Saturday, 16 January 2016 18:46

MSF: Five More Deaths from Starvation in Madaya Since Humanitarian Convoy Arrived

Doctors Without Borders (MSF) said on Friday that medics it supports in the besieged town of Madaya confirmed five deaths from starvation since the first humanitarian convoy arrived on the afternoon of 11 January.

MSF called in “the strongest terms for an immediate medical evacuation to safe places of treatment for the most critically malnourished and sick, to avoid further loss of life.”

The medical charity organization announced that 23 patients died of starvation in Madaya in December, five more on Sunday 10 January, and another two on Monday 11 January, as the first convoy was en-route. The latest five deaths mean there are now 35 deaths from starvation confirmed by the MSF-supported medics in Madaya.

“This is shocking; patients are still dying despite the arrival of two big international humanitarian convoys,” says Brice de le Vingne, Director of Operations for MSF. “Some of the current patients may not survive another day. Medical evacuations for the most critically sick and malnourished need to happen immediately, and it is hard to understand why patients clinging on to life have not already been evacuated.”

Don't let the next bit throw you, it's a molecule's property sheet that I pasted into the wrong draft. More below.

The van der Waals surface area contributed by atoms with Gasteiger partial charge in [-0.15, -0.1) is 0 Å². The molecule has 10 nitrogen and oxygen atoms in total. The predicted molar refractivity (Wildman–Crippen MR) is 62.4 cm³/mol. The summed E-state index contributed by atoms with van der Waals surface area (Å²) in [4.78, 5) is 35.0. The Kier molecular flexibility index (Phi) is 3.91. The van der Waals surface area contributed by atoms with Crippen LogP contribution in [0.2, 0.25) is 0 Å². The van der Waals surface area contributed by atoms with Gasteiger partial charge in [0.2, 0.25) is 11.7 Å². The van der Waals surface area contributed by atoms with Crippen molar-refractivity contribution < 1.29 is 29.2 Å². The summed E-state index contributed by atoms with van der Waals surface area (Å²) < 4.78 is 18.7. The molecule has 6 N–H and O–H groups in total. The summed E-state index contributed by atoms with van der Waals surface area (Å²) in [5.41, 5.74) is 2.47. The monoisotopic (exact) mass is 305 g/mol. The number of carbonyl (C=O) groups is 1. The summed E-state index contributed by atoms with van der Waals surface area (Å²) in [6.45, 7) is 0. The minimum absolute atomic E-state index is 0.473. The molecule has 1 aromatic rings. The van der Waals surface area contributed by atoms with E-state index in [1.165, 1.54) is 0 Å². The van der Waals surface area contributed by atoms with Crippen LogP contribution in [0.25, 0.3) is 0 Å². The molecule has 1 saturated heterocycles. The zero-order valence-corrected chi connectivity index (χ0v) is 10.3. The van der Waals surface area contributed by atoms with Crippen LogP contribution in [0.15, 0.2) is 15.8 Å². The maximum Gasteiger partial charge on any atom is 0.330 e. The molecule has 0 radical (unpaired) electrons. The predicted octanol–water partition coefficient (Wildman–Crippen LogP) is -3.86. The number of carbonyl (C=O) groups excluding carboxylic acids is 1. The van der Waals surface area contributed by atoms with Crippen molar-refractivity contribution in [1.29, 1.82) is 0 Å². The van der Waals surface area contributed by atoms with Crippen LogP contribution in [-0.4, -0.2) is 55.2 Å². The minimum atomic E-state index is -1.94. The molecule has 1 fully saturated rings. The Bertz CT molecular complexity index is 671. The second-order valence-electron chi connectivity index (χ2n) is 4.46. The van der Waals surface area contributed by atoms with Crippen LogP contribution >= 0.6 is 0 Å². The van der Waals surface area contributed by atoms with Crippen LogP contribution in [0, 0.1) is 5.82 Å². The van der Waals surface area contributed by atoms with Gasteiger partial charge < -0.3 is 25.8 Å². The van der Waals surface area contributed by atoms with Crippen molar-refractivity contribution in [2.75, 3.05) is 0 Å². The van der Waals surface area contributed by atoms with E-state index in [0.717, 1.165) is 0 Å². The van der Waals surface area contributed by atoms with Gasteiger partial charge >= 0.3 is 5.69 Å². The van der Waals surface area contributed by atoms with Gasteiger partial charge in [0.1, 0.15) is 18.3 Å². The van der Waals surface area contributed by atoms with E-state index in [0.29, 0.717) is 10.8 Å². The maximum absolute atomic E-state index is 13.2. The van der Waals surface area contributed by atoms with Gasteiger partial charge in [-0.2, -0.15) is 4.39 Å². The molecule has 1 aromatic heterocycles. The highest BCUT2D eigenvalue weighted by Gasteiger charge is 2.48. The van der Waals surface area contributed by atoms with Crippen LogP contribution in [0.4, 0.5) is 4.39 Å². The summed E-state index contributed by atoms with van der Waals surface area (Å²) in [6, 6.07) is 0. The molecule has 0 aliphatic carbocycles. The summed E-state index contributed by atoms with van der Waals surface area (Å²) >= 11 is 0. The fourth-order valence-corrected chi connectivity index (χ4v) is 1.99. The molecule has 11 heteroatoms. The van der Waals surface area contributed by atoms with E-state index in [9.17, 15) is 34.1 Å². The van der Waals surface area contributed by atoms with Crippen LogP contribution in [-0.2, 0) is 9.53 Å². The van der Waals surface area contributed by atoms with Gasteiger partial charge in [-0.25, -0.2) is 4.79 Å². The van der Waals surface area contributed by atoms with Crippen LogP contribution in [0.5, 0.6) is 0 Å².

He calls upon agencies involved in the aid convoys “to expedite these evacuations as a life-saving humanitarian act.”

The MSF-supported medics have identified eighteen critical patients that need to be immediately evacuated or risk imminent death. A larger number will either need evacuation or medical care from malnutrition-experienced personnel in the following days.

“Providing medical care to severe malnourished patients is technically complex, and just giving therapeutic food without experience of treating malnutrition could send a patient into oedema. The most critical patients need to be treated in a hospital environment with skilled medical staff and appropriate medical infrastructure.”

MSF also advised that pregnant and lactating women should be evacuated immediately.

“We raise the strongest possible alarm that some of the patients that need urgent hospitalization are about to die if they are not medically evacuated immediately,” says de le Vingne. “This is the current emergency, while other essential medical follow-up activities need to be pursued in the coming days.” (Source: Syrian Coalition)

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